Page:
Jack in the Box, which is exploring a sale amid criticism from its franchisees, plans to downsize redundant items and invest in drive-thru enhancements to improve operations, company leaders said Thursday during the chain’s quarterly earnings call.
The San Diego-based chain has eliminated several redundant menu items at 150 test stores, which has resulted in fewer mistakes, increased speed of service and a reduction in food waste.
“Franchisees [involved in the test] are pleased on how much easier it is on crews,” CEO Lenny Comma said during the conference call.
Jack in the Box did not say how many items would be scrapped when the systemwide menu reduction goes into effect in July. He said the removal of items has not impacted sales, which for the most part, have remained the same at test stores.
Also coming later this year: drive-thru enhancements.
Comma said drive-thrus, which account for 70 percent of sales, will undergo a “major overhaul.”
Changes include adding digital menu boards, placing canopies over menu and order windows, enlarging the order window for better customer interaction, and improved landscaping.
Jack in the Box will also deploy employees to take orders from customers sitting in cars in the drive-thru line at higher-volume stores. McDonald’s, Chick-fil-A, In-N-Out Burger have also used that method.
“Drive-thru enhancement is the No. 1 area of focus for capital investment,” Comma said.
He said 80 percent of restaurants would be touched by the end of fiscal 2021.
The changes were outlined as the burger chain released its first quarter earnings for the period ended Jan. 20. At the start of the call, Comma said the company is still exploring a sale, and declined to address the topic any further.
After getting off to a slow start, Jack in the Box rebounded in the first quarter when the chain pivoted its marketing to a new value meal, the BLT Cheeseburger Combo for $4.99.
Systemwide same-stores sales at Jack in the Box fell 0.1 percent, compared to a 0.2-percent drop for the same period last year. Franchised stores, which represent 94 percent of units, saw comparable-restaurant sales decline 0.1 percent, compared to a 0.3 percent decline in the same quarter last year.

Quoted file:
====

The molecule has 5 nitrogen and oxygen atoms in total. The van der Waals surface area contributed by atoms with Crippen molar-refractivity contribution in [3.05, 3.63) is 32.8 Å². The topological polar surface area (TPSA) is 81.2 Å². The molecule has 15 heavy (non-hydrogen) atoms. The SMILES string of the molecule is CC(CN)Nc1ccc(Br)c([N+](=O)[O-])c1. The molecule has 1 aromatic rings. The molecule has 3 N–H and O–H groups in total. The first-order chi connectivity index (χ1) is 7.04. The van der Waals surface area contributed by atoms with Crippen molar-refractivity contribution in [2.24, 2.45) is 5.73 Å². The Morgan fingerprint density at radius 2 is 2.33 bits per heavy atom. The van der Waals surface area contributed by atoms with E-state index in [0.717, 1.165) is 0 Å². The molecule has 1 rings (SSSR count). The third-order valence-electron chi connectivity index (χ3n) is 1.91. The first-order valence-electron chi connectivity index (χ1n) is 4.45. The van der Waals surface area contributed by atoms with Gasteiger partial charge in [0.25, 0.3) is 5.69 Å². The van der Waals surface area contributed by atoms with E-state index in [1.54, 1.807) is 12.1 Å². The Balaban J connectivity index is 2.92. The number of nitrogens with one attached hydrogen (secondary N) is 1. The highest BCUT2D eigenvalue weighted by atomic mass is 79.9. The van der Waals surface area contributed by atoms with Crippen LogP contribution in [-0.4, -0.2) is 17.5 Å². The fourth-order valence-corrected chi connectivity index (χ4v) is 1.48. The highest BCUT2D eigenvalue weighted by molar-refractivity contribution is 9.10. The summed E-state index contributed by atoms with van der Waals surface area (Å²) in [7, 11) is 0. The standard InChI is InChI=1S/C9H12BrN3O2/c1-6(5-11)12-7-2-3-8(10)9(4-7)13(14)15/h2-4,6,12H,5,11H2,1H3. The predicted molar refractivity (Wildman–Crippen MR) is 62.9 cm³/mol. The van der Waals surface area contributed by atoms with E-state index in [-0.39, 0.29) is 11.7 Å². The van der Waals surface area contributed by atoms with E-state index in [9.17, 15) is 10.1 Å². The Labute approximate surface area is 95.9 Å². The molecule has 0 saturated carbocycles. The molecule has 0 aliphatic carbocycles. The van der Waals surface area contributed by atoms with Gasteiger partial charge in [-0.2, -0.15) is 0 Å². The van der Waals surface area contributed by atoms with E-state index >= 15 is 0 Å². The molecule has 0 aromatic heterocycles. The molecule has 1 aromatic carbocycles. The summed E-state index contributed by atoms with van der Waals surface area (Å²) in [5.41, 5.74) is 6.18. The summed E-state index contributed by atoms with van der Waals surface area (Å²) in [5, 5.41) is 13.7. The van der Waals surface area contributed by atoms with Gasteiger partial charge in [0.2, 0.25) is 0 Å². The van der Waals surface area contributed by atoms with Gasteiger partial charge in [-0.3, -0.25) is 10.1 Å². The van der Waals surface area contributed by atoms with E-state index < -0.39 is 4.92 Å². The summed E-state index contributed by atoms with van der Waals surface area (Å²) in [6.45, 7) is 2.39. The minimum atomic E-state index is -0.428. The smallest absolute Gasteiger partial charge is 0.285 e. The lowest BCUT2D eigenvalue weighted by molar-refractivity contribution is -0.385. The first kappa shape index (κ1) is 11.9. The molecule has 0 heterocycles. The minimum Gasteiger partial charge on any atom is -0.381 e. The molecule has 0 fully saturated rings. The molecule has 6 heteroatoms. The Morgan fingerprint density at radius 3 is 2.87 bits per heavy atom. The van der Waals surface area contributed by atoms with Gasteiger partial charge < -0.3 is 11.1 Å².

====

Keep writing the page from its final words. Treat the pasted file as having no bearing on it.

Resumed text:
Company same store sales increased 0.5 percent, compared to a 0.2-percent increase in the same period a year earlier. The chain said the increase was driven by average check growth of 3.8 percent. Transactions, however, were down 3.3 percent.
“All in all, it was a pretty solid quarter for us,” Comma said.
Comma, who has recently been called an ineffective leader by frustrated franchisees, said he has been on the “road” talking to franchisees, trying to explain how he is positioning the brand for sales growth.
While premium offerings have worked well in the past for Jack in the Box, Comma said consumers are not responding as well because they’ve grown accustomed to deep discounting by rivals.
“Value is probably the No. 1 situation that we’re dealing with,” Comma said. “When you look at who is winning, they are selling a lot of à la carte items cheaply.”
Jack in the Box, however, will not resort to deep discounting, the CEO said: “We believe it is not in the best interests of the long-term health of the brand.”
Instead, he said, the company will continue offer a mix of indulgent items, as well as value meals in the form of bundles.
“We’ve learned that bundled price points are better to be successful,” Comma added.
He emphasized that value meals under $5 such as the BLT combo work well for the brand because the main sandwich in the meal is typically new — not a discount of a core item.
BTIG analyst Peter Saleh said he was concerned about Jack in the Box’s same-store sales performance. While performance improved year-over-year, it is lagging when compared to quick-service rivals, whose same-store sales are in the positive single digits.
“The sales improvement seen through the quarter is encouraging given industry conditions, though we believe a less promotional QSR environment will be needed to reverse the relative gap over time,” he said in a research note.
Total revenue was $290.8 million, down from $294.5 for the same quarter last year.
Net income increased to $34.1 million, or $1.31 per share, compared to $12.2 million, or 41 cents per share, for the same period a year ago.
At the end of the quarter, the company had 2,241 restaurants, down from 2,250 in the same period last year. Of those, 2,104 are franchise locations. Jack in the Box said it plans to open 25 to 35 new restaurants in fiscal 2019, primarily through franchising.
Contact Nancy Luna at [email protected]
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